Phil Stevens' surreal horror film FLOWERS details the journeys of six murder victims as they "awake" individually in the crawlspace of their killer's abode. Each woman crawls on her belly during their own vignette, wading past the filth and squalor found in the narrow tunnel they must negotiate.
The first woman captures glimpse of a fresh victim being abused through two slats of wood. The second encounters a fresh pile of entrails - the off-cuts of the killer's (Bryant W Lohr Sr) latest disembowelling ... which we briefly get to witness.
While each one crawls, muddied and bloodied, through the house's underground crannies - a metaphor for the purgatory they preside in, while making their painful journey to either redemption or damnation - their memories provide gruesome flashback clues to how they came to be in their present state.
The second victim (Krystle Fitch), for example, is gutted and sprawled spread-eagled on a filthy mattress. Her oversized murderer strips and smears her blood onto his cock as lubrication before indulging in necrophilia with her corpse. While he does, a small group of sharp-suited men watch impassively via a video monitor.
Devoid of dialogue or any real plot, FLOWERS exists on the fringes of arthouse. It's a graphic, disturbing and undeniably confrontational proposition - but to write it off as anything less than a serious meditation on the aftermath of traumatic death would be churlish. It's harrowing, yes. Ugly, certainly. But it's also freakishly beautiful and so considerately made, scene after scene after scene, that to dismiss it as anything other than art would be robbing some seriously talented people of their due.
First and foremost of these is Stevens, who takes the bold notion of filming such a non-linear project and imbuing it with a dark, sepia-tinted post-production look that lends proceedings an even bleaker feel. There is no respite, no moments of comic relief, no irony here: FLOWERS is grim through and through - commendably so.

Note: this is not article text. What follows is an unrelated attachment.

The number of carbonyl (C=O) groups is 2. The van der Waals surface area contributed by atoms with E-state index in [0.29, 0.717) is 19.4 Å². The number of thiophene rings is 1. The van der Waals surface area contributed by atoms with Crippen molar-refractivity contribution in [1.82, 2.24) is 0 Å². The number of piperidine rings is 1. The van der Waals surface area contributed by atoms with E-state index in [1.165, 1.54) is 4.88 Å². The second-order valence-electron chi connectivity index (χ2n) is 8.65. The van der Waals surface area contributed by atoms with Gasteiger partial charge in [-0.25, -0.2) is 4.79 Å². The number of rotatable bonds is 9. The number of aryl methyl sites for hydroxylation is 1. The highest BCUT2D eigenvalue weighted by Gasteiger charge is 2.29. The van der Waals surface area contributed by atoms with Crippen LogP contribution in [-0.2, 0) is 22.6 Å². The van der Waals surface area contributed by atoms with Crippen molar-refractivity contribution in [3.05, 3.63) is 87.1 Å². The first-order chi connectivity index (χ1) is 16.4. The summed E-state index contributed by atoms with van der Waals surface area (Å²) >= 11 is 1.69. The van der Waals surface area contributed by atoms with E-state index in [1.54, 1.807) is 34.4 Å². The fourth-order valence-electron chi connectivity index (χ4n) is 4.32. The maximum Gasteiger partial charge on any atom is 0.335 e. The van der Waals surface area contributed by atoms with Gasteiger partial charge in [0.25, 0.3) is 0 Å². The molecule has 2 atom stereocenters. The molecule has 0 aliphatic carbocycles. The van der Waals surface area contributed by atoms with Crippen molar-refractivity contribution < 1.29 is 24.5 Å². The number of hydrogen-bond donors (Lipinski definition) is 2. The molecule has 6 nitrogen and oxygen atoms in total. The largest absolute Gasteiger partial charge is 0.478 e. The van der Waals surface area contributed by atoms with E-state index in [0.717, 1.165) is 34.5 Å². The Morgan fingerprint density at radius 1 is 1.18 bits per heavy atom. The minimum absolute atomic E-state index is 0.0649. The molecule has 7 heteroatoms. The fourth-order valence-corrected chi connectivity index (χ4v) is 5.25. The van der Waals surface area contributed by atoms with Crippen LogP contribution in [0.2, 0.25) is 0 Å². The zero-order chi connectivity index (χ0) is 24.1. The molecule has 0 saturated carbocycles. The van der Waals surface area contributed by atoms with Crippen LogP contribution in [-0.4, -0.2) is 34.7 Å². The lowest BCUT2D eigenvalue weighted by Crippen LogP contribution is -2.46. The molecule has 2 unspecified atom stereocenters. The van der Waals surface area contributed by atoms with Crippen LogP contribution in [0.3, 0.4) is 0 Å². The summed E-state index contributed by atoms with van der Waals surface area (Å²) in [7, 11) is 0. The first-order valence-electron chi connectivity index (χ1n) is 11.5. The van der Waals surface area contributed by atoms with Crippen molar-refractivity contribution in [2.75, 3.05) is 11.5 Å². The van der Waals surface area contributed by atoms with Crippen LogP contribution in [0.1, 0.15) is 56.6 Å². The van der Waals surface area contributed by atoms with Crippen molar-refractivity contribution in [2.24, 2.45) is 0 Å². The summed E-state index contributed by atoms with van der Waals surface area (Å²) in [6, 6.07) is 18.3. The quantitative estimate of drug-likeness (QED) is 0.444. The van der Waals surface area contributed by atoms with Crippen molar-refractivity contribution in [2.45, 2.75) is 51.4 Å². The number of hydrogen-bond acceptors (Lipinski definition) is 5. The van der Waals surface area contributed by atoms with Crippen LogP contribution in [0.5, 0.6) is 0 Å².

Then we have the cast. Lohr Sr is a middle-aged man with little previous experience of acting in front of the camera. And yet, he's unafraid of pushing the boundaries of what what's expected from an actor. He's menacing, too, without ever falling into the trap of over-emphasising the psycho thing. The actresses are uniformly great: each one of the victims is believably vulnerable in the telltale clips revealing how they met their maker, and heartbreakingly frantic in their posthumous to flee the scene of their death. Kudos to each woman too for crawling through acres of mud, blood, spunk and God knows what in the name of their art. This must've been a tough shoot for these girls...
Set design is flawless in its evocation of a true nightmare scenario (pig's heads in the sinks, corpses strewn across bloodied furniture, decrepit decaying decor everywhere you look). You can smell the squalor, the fear. Perversely, Stevens' cinematography is gorgeous all the while. Mark Kueffner's electronic score is so cunning in its restraint that it's borderline genius. It generously allows for Ronnie Sortor's sound design to work its magic at regular intervals, helping to create an atmosphere of utter despair.
Special effects make-up is handled by Fitch and co-star Anastasia Blue (she portrays the third victim), and is suitably gory - though focuses largely on bloody aftermaths rather than actual acts of violence occurring. In terms of horror though, that hardly prevents this film from being what you would consider as "hardcore".
Somewhere between MARTYRS in its stylish, nihilistic extremism, Marian Dora (CANNIBAL; MELANCHOLIE DER ENGEL) in its arthouse horror allusions and a Jan Svankmajer film (GREEDY GUTS; LUNACY; ALICE) in its meticulous attention to detail of both the aural and visual variety, FLOWERS is quite some film. I enjoyed it a lot, and look forward to getting more and more from it on repeat viewings.